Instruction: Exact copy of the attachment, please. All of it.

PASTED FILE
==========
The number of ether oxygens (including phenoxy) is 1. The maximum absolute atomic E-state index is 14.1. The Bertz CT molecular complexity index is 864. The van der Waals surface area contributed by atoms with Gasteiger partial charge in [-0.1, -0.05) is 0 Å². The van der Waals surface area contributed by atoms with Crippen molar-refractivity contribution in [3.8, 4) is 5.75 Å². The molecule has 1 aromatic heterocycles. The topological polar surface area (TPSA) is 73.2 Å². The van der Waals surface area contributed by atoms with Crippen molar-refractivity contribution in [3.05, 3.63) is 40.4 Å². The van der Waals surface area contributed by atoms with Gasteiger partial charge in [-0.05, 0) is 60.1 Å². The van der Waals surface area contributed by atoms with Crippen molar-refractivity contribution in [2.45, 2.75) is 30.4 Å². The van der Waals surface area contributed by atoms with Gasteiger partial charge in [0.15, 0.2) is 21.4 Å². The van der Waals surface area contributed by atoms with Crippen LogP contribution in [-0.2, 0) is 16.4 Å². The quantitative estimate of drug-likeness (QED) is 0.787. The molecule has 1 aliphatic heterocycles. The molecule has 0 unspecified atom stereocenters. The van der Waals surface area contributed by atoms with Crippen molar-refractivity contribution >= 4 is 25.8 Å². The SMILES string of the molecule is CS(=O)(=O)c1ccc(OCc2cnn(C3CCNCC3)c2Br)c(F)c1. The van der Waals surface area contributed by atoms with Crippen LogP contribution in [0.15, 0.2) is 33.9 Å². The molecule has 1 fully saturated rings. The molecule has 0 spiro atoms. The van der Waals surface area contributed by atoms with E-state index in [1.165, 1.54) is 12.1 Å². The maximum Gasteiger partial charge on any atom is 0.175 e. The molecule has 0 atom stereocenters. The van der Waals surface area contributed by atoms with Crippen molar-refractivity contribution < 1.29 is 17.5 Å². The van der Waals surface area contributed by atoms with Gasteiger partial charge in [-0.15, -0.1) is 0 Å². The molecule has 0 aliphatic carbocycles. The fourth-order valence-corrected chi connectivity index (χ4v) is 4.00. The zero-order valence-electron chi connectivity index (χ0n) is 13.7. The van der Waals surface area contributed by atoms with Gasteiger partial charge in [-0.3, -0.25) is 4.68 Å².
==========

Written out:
The number of ether oxygens (including phenoxy) is 1. The maximum absolute atomic E-state index is 14.1. The Bertz CT molecular complexity index is 864. The van der Waals surface area contributed by atoms with Gasteiger partial charge in [-0.1, -0.05) is 0 Å². The van der Waals surface area contributed by atoms with Crippen molar-refractivity contribution in [3.8, 4) is 5.75 Å². The molecule has 1 aromatic heterocycles. The topological polar surface area (TPSA) is 73.2 Å². The van der Waals surface area contributed by atoms with Crippen molar-refractivity contribution in [3.05, 3.63) is 40.4 Å². The van der Waals surface area contributed by atoms with Gasteiger partial charge in [-0.05, 0) is 60.1 Å². The van der Waals surface area contributed by atoms with Crippen molar-refractivity contribution in [2.45, 2.75) is 30.4 Å². The van der Waals surface area contributed by atoms with Gasteiger partial charge in [0.15, 0.2) is 21.4 Å². The van der Waals surface area contributed by atoms with Crippen LogP contribution in [-0.2, 0) is 16.4 Å². The quantitative estimate of drug-likeness (QED) is 0.787. The molecule has 1 aliphatic heterocycles. The molecule has 0 unspecified atom stereocenters. The van der Waals surface area contributed by atoms with Crippen molar-refractivity contribution >= 4 is 25.8 Å². The SMILES string of the molecule is CS(=O)(=O)c1ccc(OCc2cnn(C3CCNCC3)c2Br)c(F)c1. The van der Waals surface area contributed by atoms with Crippen LogP contribution in [0.15, 0.2) is 33.9 Å². The molecule has 1 fully saturated rings. The molecule has 0 spiro atoms. The van der Waals surface area contributed by atoms with E-state index in [1.165, 1.54) is 12.1 Å². The maximum Gasteiger partial charge on any atom is 0.175 e. The molecule has 0 atom stereocenters. The van der Waals surface area contributed by atoms with Crippen molar-refractivity contribution < 1.29 is 17.5 Å². The van der Waals surface area contributed by atoms with Gasteiger partial charge in [-0.15, -0.1) is 0 Å². The molecule has 0 aliphatic carbocycles. The fourth-order valence-corrected chi connectivity index (χ4v) is 4.00. The zero-order valence-electron chi connectivity index (χ0n) is 13.7. The van der Waals surface area contributed by atoms with Gasteiger partial charge in [-0.3, -0.25) is 4.68 Å².